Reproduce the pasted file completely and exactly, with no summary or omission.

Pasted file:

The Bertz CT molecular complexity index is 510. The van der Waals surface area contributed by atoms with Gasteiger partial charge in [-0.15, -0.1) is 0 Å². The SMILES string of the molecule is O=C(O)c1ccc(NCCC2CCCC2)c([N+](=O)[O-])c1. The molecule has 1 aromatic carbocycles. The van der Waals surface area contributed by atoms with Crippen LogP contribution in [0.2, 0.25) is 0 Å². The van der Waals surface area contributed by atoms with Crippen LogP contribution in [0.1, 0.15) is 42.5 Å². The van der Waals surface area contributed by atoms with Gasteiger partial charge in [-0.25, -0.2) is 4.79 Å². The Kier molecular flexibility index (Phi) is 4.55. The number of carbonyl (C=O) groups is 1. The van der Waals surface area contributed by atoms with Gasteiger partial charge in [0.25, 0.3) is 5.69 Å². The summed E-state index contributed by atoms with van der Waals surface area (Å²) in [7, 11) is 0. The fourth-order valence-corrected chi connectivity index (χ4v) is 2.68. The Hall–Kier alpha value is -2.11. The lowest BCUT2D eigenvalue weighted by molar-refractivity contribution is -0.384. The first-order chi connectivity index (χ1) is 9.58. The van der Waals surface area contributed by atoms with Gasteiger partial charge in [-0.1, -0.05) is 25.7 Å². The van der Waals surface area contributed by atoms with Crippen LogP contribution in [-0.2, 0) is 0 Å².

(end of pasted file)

The Bertz CT molecular complexity index is 510. The van der Waals surface area contributed by atoms with Gasteiger partial charge in [-0.15, -0.1) is 0 Å². The SMILES string of the molecule is O=C(O)c1ccc(NCCC2CCCC2)c([N+](=O)[O-])c1. The molecule has 1 aromatic carbocycles. The van der Waals surface area contributed by atoms with Crippen LogP contribution in [0.2, 0.25) is 0 Å². The van der Waals surface area contributed by atoms with Crippen LogP contribution in [0.1, 0.15) is 42.5 Å². The van der Waals surface area contributed by atoms with Gasteiger partial charge in [-0.25, -0.2) is 4.79 Å². The Kier molecular flexibility index (Phi) is 4.55. The number of carbonyl (C=O) groups is 1. The van der Waals surface area contributed by atoms with Gasteiger partial charge in [0.25, 0.3) is 5.69 Å². The summed E-state index contributed by atoms with van der Waals surface area (Å²) in [7, 11) is 0. The fourth-order valence-corrected chi connectivity index (χ4v) is 2.68. The Hall–Kier alpha value is -2.11. The lowest BCUT2D eigenvalue weighted by molar-refractivity contribution is -0.384. The first-order chi connectivity index (χ1) is 9.58. The van der Waals surface area contributed by atoms with Gasteiger partial charge in [-0.1, -0.05) is 25.7 Å². The van der Waals surface area contributed by atoms with Crippen LogP contribution in [-0.2, 0) is 0 Å².